Mysterious Nature: The Sailing Stones

A panorama of the Milky Way with the tracks of sailing stones below (Dan Duriscoe)

Sailing stones, sliding rocks, and moving rocks all refer to a geological phenomenon where rocks move and inscribe long tracks along a smooth valley floor without human or animal intervention.

The stones move only every two or three years and most tracks develop over three or four years. Stones with rough bottoms leave straight striated tracks while those with smooth bottoms tend to wander. Stones sometimes turn over, exposing another edge to the ground and leaving a different track in the stone's wake.

Trails differ in both direction and length. Rocks that start next to each other may travel parallel for a time, before one abruptly changes direction to the left, right, or even back to the direction from which it came. Trail length also varies – two similarly sized and shaped rocks may travel uniformly, then one could move ahead or stop in its track.

Tracks of sliding rocks have been observed and studied in various locations, including Little Bonnie Claire Playa in Nevada, and most notably Racetrack Playa, Death Valley National Park, California, where the number and length of tracks are notable. At Racetrack Playa, these tracks have been studied since the early 1900s, yet the origins of stone movement were not confirmed and remained the subject of research for which several hypotheses existed. However, as of August 2014, timelapse video footage of rocks moving has been published, showing the rocks moving at low wind speeds within the flow of thin, melting sheets of ice. The scientists have thus identified the cause of the moving stones to be ice shove.  

Research History

A sailing stone in Racetrack Playa
Early Investigation

The first documented account of the sliding rock phenomenon dates to 1915, when a prospector named Joseph Crook from Fallon, Nevada visited the Racetrack Playa site. In the following years, the Racetrack sparked interest from geologists Jim McAllister and Allen Agnew, who mapped the bedrock of the area in 1948 and published the earliest report about the sliding rocks in a Geologic Society of America Bulletin. Their publication gave a brief description of the playa furrows and scrapers, stating that no exact measurements had been taken and suggesting that furrows were the remnants of scrapers propelled by strong gusts of wind – such as the variable winds that produce dust-devils – over a muddy playa floor. Controversy over the origin of the furrows prompted the search for the occurrence of similar phenomena at other locations. Such a location was found at Little Bonnie Claire Playa in Nye County, Nevada, and the phenomenon was studied there as well.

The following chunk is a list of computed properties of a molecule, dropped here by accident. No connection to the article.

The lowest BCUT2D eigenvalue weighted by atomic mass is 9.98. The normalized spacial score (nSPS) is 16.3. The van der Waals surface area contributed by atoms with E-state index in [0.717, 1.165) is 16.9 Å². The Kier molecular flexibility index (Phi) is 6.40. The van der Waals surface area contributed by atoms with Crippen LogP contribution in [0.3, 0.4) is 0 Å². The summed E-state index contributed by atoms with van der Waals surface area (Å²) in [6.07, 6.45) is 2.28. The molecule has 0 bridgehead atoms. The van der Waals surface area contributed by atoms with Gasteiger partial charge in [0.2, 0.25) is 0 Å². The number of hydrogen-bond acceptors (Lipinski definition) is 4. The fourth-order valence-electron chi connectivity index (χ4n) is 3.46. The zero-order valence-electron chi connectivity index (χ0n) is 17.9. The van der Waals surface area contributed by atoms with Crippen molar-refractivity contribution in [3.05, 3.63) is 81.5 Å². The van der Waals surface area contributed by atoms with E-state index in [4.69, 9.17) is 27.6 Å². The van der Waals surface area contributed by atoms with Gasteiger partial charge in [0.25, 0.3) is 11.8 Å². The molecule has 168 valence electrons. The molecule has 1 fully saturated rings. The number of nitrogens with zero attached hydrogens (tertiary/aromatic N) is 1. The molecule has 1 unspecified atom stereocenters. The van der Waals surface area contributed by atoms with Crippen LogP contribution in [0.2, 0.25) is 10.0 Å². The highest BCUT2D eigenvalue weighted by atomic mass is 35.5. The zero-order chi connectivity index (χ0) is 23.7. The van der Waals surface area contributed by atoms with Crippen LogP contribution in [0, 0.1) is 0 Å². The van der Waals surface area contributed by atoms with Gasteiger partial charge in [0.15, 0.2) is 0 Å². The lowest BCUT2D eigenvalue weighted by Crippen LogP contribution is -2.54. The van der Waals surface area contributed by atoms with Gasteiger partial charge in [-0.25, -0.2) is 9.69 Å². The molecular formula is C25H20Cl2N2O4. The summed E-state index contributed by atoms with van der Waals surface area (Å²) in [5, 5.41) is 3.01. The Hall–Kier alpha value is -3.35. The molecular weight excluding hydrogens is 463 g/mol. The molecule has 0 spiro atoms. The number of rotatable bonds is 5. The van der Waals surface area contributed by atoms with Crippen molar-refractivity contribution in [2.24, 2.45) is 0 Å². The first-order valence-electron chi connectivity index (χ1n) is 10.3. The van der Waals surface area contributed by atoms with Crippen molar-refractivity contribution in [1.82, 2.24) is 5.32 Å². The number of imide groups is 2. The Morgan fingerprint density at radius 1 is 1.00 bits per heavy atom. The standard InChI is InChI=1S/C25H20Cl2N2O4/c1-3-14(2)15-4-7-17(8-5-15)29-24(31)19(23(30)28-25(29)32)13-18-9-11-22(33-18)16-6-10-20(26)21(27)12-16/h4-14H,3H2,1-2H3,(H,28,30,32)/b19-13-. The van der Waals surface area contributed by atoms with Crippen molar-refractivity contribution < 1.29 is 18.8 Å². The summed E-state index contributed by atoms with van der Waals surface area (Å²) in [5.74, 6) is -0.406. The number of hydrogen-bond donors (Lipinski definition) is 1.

Naturalists from the National Park Service later wrote more detailed descriptions and Life magazine featured a set of photographs from the Racetrack. In 1952, a National Park Service Ranger named Louis G. Kirk recorded detailed observations of furrow length, width, and general course. He sought simply to investigate and record evidence of the moving rock phenomenon, not to hypothesize or create an extensive scientific report. Speculation about how the stones move started at this time. Various and sometimes idiosyncratic possible explanations have been put forward over the years that have ranged from the supernatural to the very complex. Most hypotheses favored by interested geologists posit that strong winds when the mud is wet are at least in part responsible. Some stones weigh as much as a human, which some researchers, such as geologist George M. Stanley, who published a paper on the topic in 1955, feel is too heavy for the area's wind to move. After extensive track mapping and research on rotation of the tracks in relation to ice floe rotation, Stanley maintained that ice sheets around the stones either help to catch the wind or that ice floes initiate rock movement.

Progress In The 1970s